Chess history: Nineteen Hours with Bobby Fischer – Part 2

by ChessBase
2/29/2012 – In 1981 the Film Board of Canada approached Bobby Fischer, hoping for his participation in a feature-length documentary on the game of chess. Last week we published part one of research writer Camille Coudari's harrowing encounter with the reclusive former world champion. In part two Camille describes the religious background that caused Fischer to think and behave the way he did.

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Chess Squares and Circular Thinking – Part two

Camille Coudari on nineteen hours with Bobby Fischer

I do not think it is a coincidence that Fischer did not feel drawn to conventional religious denominations, and that he was instead attracted from a very early age to the World Wide Church of God, an Evangelical sect that was quite well known after the war thanks to its radio broadcasts and its ubiquitous magazine, "The Plain Truth".

Even fundamentalist Evangelical churches viewed the World Wide Church as a fringe cult during its half century of existence, which is not surprising if one looks at just one of its basic tenets: Anglo-Israelism, or the notion that the real descendants of the Biblical Hebrews are the people who came to inhabit the English Isles and neighboring countries.

The holders of Biblical inerrancy, who believe that the Bible is the Word of God and that everything in it is literally true (although doors are often left conveniently open for interpretation) have always had a hard time reconciling Christianity's negative and often heinous attitude toward the Jews with the fact that God chose to reveal his Book to them.

Anglo-Israelism cuts this Gordian knot bluntly by claiming that only a small number of modern Jews are descendants of Biblical Hebrews, and that even those belong only to the “bad” tribes (Judah and Benjamin). All other Jews of modern times are claimed to be impostors and to have no direct link with the Jews of Biblical times. The only supposedly genuine Hebrews left are the scions of the Lost Tribes of Israel, who (Armstrong revealed to a supposedly benighted America) migrated ages ago to the British Isles and northwestern Europe.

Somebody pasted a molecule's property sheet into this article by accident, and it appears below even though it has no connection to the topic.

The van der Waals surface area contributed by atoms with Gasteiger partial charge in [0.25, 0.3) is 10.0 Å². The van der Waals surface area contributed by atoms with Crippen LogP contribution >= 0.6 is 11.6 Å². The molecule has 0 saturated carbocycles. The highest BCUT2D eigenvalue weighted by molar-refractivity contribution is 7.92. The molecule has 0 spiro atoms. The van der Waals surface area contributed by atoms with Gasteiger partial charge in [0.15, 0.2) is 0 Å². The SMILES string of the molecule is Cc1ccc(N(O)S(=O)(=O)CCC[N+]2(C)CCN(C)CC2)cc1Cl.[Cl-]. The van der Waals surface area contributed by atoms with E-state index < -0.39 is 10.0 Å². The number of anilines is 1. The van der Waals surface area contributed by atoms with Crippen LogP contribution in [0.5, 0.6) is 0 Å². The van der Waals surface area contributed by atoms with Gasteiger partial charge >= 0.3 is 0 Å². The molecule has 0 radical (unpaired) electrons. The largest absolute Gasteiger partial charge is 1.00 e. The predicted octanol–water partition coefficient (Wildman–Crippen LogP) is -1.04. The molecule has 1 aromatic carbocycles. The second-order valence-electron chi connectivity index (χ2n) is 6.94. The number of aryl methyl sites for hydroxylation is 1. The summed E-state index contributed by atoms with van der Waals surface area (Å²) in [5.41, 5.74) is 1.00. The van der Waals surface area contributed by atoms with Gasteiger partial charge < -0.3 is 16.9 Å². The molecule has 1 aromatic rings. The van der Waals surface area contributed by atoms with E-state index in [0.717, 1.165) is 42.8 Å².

Armstrong was not the first who devised this solution to the "I love the Bible but not the Jews" conundrum. The Lost Tribes of Israel have been an object of speculation for centuries, and have been located in the most surprising places, from Southeast Asia to Hawaii to British Columbia.

Besides "solving" the Jewish problem, Anglo-Israelism opens the door to an alluring proposition: it marks out all Americans of English and northwest European origin as "real Jews". From a religious point of view, it creates a direct relationship between them and Israel and gives them a claim on the Biblical Land. There is more than meets the eye in the current support for the state of Israel shown by many fundamentalist Christians, something that may seem surprising at first when one considers that many of them come from parts of the United States where not long ago the fiercely anti-Semitic KKK flourished.

This theory is a perfect example of circular thinking. It holds no water as a key to understanding history or the world, but it does give at least a partial understanding of how Fischer, a Jew himself, could justify his anti-Semitism in his own eyes: the world Jewry he loathed and denounced was not a body of authentic Jews, but was a bunch of traitors or impostors. He told me so himself; and went on about it at such length that before I knew it, night had turned into morning.

It was a relief when by noon a rested Hélène and Gilles finally came to my rescue and asked if we wanted to go for lunch. We went down to the hotel restaurant, and although it was still mostly empty at that hour, Fischer made a beeline for the remotest booth and sat against the wall so that he could keep an eye on anybody who came in. ("The FBI, you know!")

By the time we parted around 3 p.m., Fischer was showing interest not only in the chess documentary, but in the shooting of a fiction film Gilles was scheduled to start a couple of months later. Fischer said he had always been curious to see how movies were shot on location, and Gilles invited him to come and watch – all expenses paid, of course, and total anonymity guaranteed.